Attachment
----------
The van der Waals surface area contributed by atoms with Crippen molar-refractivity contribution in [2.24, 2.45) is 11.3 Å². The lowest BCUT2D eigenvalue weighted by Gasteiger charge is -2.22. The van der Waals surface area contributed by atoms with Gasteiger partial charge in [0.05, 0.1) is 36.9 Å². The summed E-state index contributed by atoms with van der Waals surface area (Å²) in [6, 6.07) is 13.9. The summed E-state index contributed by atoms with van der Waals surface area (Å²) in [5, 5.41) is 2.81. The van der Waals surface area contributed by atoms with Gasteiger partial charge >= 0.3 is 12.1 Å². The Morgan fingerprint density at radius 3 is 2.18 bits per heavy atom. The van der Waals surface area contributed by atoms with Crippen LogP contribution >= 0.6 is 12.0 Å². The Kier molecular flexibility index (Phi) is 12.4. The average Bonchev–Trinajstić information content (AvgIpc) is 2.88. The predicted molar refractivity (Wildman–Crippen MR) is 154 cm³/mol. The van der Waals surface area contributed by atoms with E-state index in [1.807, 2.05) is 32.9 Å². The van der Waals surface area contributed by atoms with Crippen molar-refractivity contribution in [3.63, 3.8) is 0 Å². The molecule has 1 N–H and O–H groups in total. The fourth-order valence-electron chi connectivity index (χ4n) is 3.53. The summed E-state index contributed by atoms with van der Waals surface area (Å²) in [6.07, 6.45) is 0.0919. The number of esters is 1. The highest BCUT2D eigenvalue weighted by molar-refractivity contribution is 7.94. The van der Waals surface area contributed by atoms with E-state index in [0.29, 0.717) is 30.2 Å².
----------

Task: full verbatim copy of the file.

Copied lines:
The van der Waals surface area contributed by atoms with Crippen molar-refractivity contribution in [2.24, 2.45) is 11.3 Å². The lowest BCUT2D eigenvalue weighted by Gasteiger charge is -2.22. The van der Waals surface area contributed by atoms with Gasteiger partial charge in [0.05, 0.1) is 36.9 Å². The summed E-state index contributed by atoms with van der Waals surface area (Å²) in [6, 6.07) is 13.9. The summed E-state index contributed by atoms with van der Waals surface area (Å²) in [5, 5.41) is 2.81. The van der Waals surface area contributed by atoms with Gasteiger partial charge >= 0.3 is 12.1 Å². The Morgan fingerprint density at radius 3 is 2.18 bits per heavy atom. The van der Waals surface area contributed by atoms with Crippen LogP contribution >= 0.6 is 12.0 Å². The Kier molecular flexibility index (Phi) is 12.4. The average Bonchev–Trinajstić information content (AvgIpc) is 2.88. The predicted molar refractivity (Wildman–Crippen MR) is 154 cm³/mol. The van der Waals surface area contributed by atoms with E-state index in [1.807, 2.05) is 32.9 Å². The van der Waals surface area contributed by atoms with Crippen molar-refractivity contribution in [3.63, 3.8) is 0 Å². The molecule has 1 N–H and O–H groups in total. The fourth-order valence-electron chi connectivity index (χ4n) is 3.53. The summed E-state index contributed by atoms with van der Waals surface area (Å²) in [6.07, 6.45) is 0.0919. The number of esters is 1. The highest BCUT2D eigenvalue weighted by molar-refractivity contribution is 7.94. The van der Waals surface area contributed by atoms with E-state index in [0.29, 0.717) is 30.2 Å².